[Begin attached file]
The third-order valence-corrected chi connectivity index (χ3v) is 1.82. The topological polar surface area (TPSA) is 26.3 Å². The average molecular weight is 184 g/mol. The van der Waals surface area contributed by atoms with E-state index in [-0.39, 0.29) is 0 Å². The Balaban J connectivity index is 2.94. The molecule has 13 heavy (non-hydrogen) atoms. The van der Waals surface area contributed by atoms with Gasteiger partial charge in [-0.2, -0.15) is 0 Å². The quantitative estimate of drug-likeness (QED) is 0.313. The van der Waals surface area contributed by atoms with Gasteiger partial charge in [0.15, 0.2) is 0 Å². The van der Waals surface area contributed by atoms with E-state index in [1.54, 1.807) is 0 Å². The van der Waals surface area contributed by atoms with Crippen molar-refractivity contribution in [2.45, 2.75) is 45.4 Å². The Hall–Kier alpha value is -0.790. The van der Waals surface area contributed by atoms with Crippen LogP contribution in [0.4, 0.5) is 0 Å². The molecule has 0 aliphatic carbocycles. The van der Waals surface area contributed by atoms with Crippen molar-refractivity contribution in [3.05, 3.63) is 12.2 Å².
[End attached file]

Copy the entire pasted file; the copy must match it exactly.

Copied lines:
The third-order valence-corrected chi connectivity index (χ3v) is 1.82. The topological polar surface area (TPSA) is 26.3 Å². The average molecular weight is 184 g/mol. The van der Waals surface area contributed by atoms with E-state index in [-0.39, 0.29) is 0 Å². The Balaban J connectivity index is 2.94. The molecule has 13 heavy (non-hydrogen) atoms. The van der Waals surface area contributed by atoms with Gasteiger partial charge in [-0.2, -0.15) is 0 Å². The quantitative estimate of drug-likeness (QED) is 0.313. The van der Waals surface area contributed by atoms with Gasteiger partial charge in [0.15, 0.2) is 0 Å². The van der Waals surface area contributed by atoms with E-state index in [1.54, 1.807) is 0 Å². The van der Waals surface area contributed by atoms with Crippen molar-refractivity contribution in [2.45, 2.75) is 45.4 Å². The Hall–Kier alpha value is -0.790. The van der Waals surface area contributed by atoms with Crippen LogP contribution in [0.4, 0.5) is 0 Å². The molecule has 0 aliphatic carbocycles. The van der Waals surface area contributed by atoms with Crippen molar-refractivity contribution in [3.05, 3.63) is 12.2 Å².